Know the Territory

I’ve spent a lot of time in my career, talking people through fixing technology that I can’t see.

I’ve had to work with people all over America and in other countries too. China, Japan, South Africa, Dubai.

I had to get all the stuff working together at the same exactly time. I was the one that had to answer the questions of WHY it didn’t do what we needed it to do so that it would all sync and connect.

How was *I* supposed to know what was wrong in all those corners of the world?

I had to know the territory.

Which is to say, I had an inventory of all the equipment in each of those places. And I knew what each of them were supposed to look like, which cables were plugged into what and what color lights were supposed to blink in what sequence.

I had to know that for each and every single system in all the different countries. And I did. And we could make the stuff work.

Because I knew exactly what each person was experiencing in their room across the world when I talked to them on the phone and asked about the colors of the blinking lights.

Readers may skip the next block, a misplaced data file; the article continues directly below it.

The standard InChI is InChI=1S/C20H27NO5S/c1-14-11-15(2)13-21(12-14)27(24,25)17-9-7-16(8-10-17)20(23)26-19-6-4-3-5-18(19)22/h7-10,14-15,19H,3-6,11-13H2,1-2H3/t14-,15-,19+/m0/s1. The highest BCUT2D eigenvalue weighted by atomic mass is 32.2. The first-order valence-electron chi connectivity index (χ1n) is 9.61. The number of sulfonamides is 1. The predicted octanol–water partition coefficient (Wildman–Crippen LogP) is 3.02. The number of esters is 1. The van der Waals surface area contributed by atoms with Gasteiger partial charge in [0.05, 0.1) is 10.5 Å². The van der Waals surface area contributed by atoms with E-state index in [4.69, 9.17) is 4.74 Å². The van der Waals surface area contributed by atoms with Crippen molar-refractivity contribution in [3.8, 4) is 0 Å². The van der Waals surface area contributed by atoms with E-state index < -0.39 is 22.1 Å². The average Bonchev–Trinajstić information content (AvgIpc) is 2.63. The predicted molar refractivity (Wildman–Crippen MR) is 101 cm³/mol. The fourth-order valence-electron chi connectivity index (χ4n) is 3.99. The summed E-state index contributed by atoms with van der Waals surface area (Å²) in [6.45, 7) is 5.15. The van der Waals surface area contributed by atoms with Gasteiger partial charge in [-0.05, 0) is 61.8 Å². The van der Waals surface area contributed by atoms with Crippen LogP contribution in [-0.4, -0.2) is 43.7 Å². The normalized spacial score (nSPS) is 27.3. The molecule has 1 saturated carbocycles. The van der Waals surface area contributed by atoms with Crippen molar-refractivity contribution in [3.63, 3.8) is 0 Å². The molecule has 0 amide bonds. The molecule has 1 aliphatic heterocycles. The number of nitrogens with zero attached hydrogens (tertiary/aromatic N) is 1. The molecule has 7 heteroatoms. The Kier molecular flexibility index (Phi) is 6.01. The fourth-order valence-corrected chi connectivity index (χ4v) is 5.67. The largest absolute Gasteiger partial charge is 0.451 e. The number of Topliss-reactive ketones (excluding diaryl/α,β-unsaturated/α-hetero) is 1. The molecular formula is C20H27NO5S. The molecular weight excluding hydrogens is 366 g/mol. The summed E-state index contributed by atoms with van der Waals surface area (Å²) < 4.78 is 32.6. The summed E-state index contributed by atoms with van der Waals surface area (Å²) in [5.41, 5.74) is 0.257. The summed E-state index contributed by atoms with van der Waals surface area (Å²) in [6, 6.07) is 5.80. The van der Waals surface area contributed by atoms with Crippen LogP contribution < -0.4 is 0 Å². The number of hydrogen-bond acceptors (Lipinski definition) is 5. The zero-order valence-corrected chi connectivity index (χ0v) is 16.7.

My husband had a reason to drive across the country last week–from long island back to California. It was a straight shot, meant to cover distance as fast as possible.

He made one stop. As a person interested in American history, he wanted to see the battleground for Shiloh.

“The battle was chaos. Now that I’ve seen the battlefield, I can understand why.”

It wasn’t meant to happen there. The two armies met on accident.

No one would have chosen that spot for a battle. But then it happened anyway.

Both generals did know the territory and wanted nothing to do with it.

When Chris told me about walking the battleground, and how there was nothing distinct–how there were no landmarks and it was very disorienting

When he said that seeing what it was like there, he could understand the histories so much better

I remembered my talks with people from other cities and their technology. How they had to completely trust me about the cables and the lights

And how I had to learn to trust them. How when then described the lights’ colors and what was happening in their room, as crazy as it sounded to me

I had to believe them.

I learned that they were the ones who could see and hear, and I had to learn to trust them as if they were my eyes.

If we worked together, we could always find the answer to get synched.

But if I didn’t believe them, we would waste a lot of time. I had to know their territory through their eyes and their voices.

Which is not the same as walking the ground myself. And seeing how the land lies.

 

 

 

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